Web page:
This is one of my display beds, where selected seedlings are grown out until either selected for introduction or discarded. Most of the time, it is discarded! In this instance, I will dump 10 tractor bucket loads end to end on the bed. Then I will rake out to the desired depth and till it in. The earth worms love this stuff. Once you get the odor of Mushroom Compost in your nostrils, it is there for at least a week. Lots of horse manure in it!

These images were taken in the field this morning. They are taken in full sun . . . I like that because people grow them in full sun, not shade.

Seedling No. 2154 (Fabulous Black Pearl X Bass Gibson) This is a repeat, showing better color.
Seedling No. 9055 (Victorian Lace X Robert W. Carr)

Seedling 9064 (Jacqueline Kennedy Onassis X Robert W. Carr)

Seedling No. 1046 (Rock Solid X Tom Allen seedling)

 Seedling 2115 *Bluegrass Memories X Desire of Nations)
This was one of those WOW's when I walked into the greenhouse today. Definitely a late bloomer, anyway as a seedling. I think this is one of the finest BGM kids I have seen, and I have seen a lot.

We are beginning to get excited! Our Regional Meeting and Garden Tours are right here in Chattanooga this coming weekend. Lots of old friends, some new ones, and maybe a bottle or three of good wine shared with these friends. There is still time for you to come and join us.
Life is very, very good.

Friday, June 1, 2012

Inside/Outside 6/1/12

I am continually amazed with the 9-month seedlings blooming in the greenhouse. I thought they would be done long ago, but they still keep coming. We have a reprieve form the extreme heat today that will last 3 or 4 days. The good news is that the temps will be in the mid 80s for next weekend's Region 10 Meeting and Garden Tour here in the Chattanooga area. The bad news is that they are calling for 30% chance of thunderstorms. I guess that does leave a 70% chance that they won't occur.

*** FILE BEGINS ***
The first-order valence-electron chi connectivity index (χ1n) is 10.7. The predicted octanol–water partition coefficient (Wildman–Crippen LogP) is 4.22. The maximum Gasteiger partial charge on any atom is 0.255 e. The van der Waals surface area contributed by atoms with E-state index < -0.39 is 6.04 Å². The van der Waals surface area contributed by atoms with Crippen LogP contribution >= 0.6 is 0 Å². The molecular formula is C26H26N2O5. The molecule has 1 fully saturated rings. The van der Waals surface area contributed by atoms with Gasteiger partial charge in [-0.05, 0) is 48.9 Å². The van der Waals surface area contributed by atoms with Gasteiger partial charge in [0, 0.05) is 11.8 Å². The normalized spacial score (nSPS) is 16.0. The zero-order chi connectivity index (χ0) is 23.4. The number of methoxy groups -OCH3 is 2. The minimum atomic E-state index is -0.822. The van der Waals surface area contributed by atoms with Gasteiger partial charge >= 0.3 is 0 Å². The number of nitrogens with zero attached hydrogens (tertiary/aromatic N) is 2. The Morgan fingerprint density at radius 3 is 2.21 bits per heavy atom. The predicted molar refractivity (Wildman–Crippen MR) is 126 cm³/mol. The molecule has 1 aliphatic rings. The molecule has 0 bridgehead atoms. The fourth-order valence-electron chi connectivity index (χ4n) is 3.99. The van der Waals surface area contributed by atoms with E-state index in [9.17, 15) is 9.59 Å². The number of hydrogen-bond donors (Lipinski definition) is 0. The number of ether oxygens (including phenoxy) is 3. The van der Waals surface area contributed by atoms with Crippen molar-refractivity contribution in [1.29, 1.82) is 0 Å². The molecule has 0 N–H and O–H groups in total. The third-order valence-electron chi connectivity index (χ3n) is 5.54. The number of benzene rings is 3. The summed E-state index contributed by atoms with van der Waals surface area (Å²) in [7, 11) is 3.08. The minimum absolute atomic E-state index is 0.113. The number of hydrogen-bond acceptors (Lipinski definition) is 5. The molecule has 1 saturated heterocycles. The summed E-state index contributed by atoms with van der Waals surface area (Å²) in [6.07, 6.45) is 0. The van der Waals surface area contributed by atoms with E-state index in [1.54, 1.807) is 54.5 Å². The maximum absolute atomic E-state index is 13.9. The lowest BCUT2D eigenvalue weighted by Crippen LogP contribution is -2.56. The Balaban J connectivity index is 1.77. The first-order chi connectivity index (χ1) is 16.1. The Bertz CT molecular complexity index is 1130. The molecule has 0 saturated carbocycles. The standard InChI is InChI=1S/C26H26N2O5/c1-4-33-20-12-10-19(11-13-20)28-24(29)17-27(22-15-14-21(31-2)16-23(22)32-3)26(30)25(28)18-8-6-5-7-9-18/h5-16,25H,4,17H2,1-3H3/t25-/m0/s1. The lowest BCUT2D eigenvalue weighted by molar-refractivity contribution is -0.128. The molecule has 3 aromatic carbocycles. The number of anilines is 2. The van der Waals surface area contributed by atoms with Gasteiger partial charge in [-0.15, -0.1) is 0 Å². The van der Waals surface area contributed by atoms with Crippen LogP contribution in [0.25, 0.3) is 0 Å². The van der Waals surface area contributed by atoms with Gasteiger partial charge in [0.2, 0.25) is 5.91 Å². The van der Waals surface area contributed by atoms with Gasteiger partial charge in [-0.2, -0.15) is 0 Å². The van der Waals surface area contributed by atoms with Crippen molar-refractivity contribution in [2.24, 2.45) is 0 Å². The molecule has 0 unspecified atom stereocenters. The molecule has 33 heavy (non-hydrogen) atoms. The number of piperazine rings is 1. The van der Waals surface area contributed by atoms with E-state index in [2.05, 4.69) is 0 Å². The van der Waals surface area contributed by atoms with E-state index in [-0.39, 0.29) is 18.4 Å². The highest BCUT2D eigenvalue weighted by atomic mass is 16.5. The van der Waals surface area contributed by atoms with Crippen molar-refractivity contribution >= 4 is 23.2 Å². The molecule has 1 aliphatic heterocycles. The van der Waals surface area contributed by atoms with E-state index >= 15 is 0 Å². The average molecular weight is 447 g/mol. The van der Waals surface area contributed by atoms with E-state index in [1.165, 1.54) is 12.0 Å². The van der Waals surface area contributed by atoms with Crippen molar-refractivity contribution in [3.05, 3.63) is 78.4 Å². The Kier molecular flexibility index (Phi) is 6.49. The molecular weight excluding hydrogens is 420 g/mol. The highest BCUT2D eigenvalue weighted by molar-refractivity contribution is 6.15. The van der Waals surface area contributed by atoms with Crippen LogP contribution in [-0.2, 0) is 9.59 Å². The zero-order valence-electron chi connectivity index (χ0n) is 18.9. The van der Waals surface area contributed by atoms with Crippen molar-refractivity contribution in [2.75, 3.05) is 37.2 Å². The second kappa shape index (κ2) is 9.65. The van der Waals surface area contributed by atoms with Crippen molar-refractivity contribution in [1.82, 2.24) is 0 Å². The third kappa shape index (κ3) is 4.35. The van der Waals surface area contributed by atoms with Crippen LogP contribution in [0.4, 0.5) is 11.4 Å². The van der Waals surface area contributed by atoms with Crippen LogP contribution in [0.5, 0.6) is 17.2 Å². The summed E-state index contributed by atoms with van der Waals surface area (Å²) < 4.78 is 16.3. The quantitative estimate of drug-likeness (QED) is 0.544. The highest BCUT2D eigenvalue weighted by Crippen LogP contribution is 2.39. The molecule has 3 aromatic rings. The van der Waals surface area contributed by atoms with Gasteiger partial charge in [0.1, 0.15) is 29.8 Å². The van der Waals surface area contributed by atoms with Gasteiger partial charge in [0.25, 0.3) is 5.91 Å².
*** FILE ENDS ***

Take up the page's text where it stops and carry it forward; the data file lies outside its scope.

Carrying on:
Here are some 9-month seedlings from the greenhouse.

 Seedling No. 2060 (Camelot Red X Home of the Free)

Seedling No. 2101 (Home of the Free X Doug's Caress)

Seedling No. 2099 [Rockets Bursting in Air X (Camelot Red X Doug's Caress)]

Seedling No. 2112 [Camelot Red X (Santa's Little Helper X Running Hot)]

Seedling No. 2091 (Bluegrass Memories X Desire of Nations)

Now for a couple field seedling pictures.

Seedling No. 2154 (Fabulous Black Pearl X Bass Gibson)

Seedling No. 2155 (Fabulous Black Pearl X Bass Gibson)

Seedling No. 2058 [(Painting the Roses Red X Wonder of it All) X Robert W. Carr]

If you would like to attend our Region 10 Meeting and Garden Tour, please email me for information. I would guess that we will have in the neighborhood of 100 registrations. Please come and meet all of these wonderful daylily people.

Life is very, very good